My bonus son, James, is an amazing kid.
He is funny, kind, creative, and silly. James loves to draw and ask lots of questions. He also tries to answer those questions and I’m always amazed by his answers. We laugh a lot and he reminds me not to take myself and everything else so seriously (which I have a tendency to do).
When I first met James, we struggled. We were trying to find our flow and get to know each other. We struggled especially when it came to one of my favorite things in the entire world: food.
You see, I was vegetarian from 2008 to 2016. In order to make this experience more pleasant, I had to learn how to eat differently from what I had always known. This meant experimenting and getting way outside of my comfort zone and go-to foods (especially chicken -- I used to always order chicken at a restaurant. I reasoned that it’s really hard to mess up chicken).
Because of my vegetarian experience, I learned that I actually really like foods that I had never tried before (like hummus and quinoa). I also learned to like foods that were strange to me. For example, the first time I tried kale, I gagged because it tasted like grass. Now I love kale.
At the time, James was 7 years old. He and I butted heads when it came to food because he was a super picky eater. I know all you parents out there feel me -- there is nothing more frustrating than a picky eater. I tried to explain to him that I don’t eat nasty food. I like my food to be healthy AND delicious. However, it was really hard to make him try anything new.
Me: “Hey, James, want to try some hummus?”
Him: “No. I don’t like it.”
Me: “Oh, you’ve had hummus before?”
Him: “Nope. I don’t like it.”
Me: “Well, how do you know you don’t like it if you’ve never tried it?”
Him: “I don't know. I just don’t like it.”
After several go-rounds like this, one day I finally said, “Listen, I’ll make you a deal. Just try it. Like really try it. If you like it, that’s cool. If not, you never have to eat it again. But don’t not try it and then say you don’t like it if you’ve never had it. You’re gonna miss out on a lot of great stuff in food and in life with that logic.”
This was our first major win.
He nodded shyly at me in agreement and off we went. We started slowly at first: green juice (which quickly became superhero juice that all of the superheros drink to keep up their powers), asparagus, carrots, broccoli, etc. Turns out, little man loves vegetables and salads more than he loves meat. I can see a vegetarian experience in his future someday.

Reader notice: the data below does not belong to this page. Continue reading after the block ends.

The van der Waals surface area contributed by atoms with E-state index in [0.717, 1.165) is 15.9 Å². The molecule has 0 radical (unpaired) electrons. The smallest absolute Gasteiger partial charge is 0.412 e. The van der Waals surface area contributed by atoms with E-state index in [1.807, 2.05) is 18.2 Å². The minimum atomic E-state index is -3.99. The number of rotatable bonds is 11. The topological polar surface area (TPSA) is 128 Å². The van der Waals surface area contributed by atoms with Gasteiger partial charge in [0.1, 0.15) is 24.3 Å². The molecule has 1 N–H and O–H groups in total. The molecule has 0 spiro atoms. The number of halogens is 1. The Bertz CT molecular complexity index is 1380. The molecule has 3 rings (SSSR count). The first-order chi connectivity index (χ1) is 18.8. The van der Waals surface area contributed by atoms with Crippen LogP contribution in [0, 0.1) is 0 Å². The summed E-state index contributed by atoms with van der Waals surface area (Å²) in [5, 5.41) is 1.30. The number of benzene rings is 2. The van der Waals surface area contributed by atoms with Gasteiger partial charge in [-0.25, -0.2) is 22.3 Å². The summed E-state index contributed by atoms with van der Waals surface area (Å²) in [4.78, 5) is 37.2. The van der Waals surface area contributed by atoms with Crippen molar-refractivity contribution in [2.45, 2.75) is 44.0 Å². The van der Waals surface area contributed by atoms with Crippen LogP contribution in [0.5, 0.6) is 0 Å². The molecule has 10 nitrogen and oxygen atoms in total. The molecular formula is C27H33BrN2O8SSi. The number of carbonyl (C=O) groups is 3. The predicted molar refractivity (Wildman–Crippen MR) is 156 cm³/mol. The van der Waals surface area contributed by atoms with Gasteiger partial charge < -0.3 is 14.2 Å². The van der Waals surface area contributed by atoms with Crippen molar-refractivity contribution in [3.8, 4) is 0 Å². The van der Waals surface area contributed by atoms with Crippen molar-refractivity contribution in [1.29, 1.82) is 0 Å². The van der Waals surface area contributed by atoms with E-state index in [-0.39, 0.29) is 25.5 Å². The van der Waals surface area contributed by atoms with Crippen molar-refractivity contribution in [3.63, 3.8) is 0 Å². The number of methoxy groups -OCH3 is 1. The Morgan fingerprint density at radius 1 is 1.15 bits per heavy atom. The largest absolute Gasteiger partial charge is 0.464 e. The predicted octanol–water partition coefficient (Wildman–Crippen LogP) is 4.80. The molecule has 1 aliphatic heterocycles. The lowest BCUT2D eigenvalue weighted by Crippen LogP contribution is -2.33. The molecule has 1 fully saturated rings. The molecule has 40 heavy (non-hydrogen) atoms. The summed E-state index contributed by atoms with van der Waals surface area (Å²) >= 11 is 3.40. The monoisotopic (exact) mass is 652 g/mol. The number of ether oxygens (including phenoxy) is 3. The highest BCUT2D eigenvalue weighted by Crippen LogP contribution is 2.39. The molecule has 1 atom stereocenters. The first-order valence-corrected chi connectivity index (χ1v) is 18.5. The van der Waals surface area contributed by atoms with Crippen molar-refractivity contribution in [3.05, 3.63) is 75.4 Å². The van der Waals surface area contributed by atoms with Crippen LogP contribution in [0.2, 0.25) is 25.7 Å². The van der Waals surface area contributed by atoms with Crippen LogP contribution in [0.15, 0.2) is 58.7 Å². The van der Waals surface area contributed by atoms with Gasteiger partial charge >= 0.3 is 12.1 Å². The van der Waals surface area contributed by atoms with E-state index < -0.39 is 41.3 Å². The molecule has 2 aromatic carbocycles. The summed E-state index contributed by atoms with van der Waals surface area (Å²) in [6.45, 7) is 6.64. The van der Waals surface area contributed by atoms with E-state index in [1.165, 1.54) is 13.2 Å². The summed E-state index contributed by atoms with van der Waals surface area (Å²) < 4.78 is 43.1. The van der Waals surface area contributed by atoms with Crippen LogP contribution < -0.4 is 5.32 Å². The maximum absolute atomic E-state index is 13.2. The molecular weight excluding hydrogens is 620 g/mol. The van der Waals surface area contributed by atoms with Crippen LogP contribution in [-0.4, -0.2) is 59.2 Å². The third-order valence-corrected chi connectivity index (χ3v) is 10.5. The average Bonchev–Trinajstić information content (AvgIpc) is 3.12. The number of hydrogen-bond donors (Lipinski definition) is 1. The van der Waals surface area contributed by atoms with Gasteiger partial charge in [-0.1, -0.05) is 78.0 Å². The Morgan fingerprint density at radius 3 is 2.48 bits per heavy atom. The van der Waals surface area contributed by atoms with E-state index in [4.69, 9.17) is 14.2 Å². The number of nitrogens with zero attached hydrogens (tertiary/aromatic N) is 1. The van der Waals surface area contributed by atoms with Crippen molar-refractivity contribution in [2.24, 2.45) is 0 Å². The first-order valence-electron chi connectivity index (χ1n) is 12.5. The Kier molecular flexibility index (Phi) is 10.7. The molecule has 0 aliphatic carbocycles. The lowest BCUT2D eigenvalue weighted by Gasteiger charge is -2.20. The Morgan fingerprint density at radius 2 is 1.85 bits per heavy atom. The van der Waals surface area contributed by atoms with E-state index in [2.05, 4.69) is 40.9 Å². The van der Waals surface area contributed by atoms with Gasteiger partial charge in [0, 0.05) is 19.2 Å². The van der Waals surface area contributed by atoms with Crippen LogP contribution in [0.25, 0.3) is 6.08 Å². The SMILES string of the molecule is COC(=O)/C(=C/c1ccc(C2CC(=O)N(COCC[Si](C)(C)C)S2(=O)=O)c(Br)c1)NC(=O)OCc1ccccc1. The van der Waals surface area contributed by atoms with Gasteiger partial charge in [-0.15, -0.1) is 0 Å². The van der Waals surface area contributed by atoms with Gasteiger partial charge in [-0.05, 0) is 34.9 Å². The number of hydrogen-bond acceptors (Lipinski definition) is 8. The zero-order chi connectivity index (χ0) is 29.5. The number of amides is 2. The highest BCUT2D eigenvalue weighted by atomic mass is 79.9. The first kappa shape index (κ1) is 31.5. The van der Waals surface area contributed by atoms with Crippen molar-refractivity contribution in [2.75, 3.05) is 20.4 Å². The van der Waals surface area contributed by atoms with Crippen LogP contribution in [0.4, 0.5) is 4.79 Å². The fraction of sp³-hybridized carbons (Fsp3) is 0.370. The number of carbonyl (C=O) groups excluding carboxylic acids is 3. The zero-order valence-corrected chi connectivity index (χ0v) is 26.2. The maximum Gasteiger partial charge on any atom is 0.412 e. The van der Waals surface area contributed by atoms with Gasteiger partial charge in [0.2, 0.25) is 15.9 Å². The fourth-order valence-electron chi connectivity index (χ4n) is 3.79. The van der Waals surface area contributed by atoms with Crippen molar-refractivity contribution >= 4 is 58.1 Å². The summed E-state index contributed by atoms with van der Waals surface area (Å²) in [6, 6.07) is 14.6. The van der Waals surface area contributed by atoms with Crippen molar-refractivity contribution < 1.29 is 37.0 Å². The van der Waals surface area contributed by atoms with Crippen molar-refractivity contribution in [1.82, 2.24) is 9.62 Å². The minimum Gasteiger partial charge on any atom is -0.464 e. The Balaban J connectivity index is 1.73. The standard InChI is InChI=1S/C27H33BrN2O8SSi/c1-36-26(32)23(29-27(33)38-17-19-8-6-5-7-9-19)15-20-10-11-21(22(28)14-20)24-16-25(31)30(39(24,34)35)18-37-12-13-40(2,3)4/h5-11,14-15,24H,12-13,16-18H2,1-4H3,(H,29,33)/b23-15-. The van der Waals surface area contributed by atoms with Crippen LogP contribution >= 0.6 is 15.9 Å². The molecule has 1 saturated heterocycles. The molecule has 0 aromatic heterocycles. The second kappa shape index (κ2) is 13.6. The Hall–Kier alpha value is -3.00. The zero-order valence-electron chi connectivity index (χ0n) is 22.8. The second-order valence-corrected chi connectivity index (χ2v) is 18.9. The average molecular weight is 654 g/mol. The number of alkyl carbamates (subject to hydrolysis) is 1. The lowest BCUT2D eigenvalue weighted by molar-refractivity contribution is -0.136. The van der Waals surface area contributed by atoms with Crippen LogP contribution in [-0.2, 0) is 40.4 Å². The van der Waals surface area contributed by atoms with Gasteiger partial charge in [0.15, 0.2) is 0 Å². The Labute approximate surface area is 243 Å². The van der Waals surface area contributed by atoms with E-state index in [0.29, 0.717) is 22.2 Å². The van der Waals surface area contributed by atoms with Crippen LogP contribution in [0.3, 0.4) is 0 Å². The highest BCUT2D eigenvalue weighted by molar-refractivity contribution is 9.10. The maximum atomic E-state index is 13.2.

Fast forward to today, he’s now my go-to guy for trying new foods and restaurants (which I enjoy doing). When I wanted to try the local Ethiopian restaurant, James went with me. We both really enjoyed scooping our food up into the injera, Ethiopian sourdough-risen flatbread. We’ve tried Colombian, Japanese, Peruvian, Korean, Puerto Rican, and Cuban foods.
Me: “Hey, James, want to try some tostones and maduros?”
Him: “Yup.” Me: “Cool. I’ll order us some.”
I’d say that out of everything we’ve tried, James has not liked maybe 5% of it, if that. He’s pretty much up to try anything because he knows that if he really tries it and doesn’t like it, he never has to eat it again.
James’ willingness to be open to trying something new has inspired me.
How often have I not really tried something and then shrugged it off as malarkey? How often have I missed out on a life changing opportunity all because I had never experienced it for myself or, even worse, someone else told me it was not any good?
The same goes for starting an affirmations practice.
Most people write off an affirmations practice as New Age bullshit and they’ve never really even tried it. When I say they haven’t tried it, I mean for more than just a couple of days. I’m talking about at least 40 continuous days of reciting affirmations and backing those affirmations up with action. I’m talking about refusing to let anyone or anything break their focus from the seeds they’re planting.
If we always quit something at the first sign of difficulty or challenge, we will never get very far. An affirmations practice asks us to really try, to really be open, and to really show up and do the work. If after giving it a real shot, you find that it didn’t work for you, then write it off as pure woo woo and bullshit.
I’m telling you, though, if you really really try it and give it your all, you will see a difference.
When you use an affirmation, you are thinking on purpose. When you think on purpose , you affect the way you view the world. When the way you view the world changes, you’re now able to see opportunity where you once only saw challenges, love where you once only saw hate, healing where you once only saw sadness.
I’m so grateful that James taught me that.
Now it’s your turn. Comment below and let me know what is stopping you from really starting an affirmations practice.
I’m cheering for you. Like you’ve just tried bandeja paisa for the first time.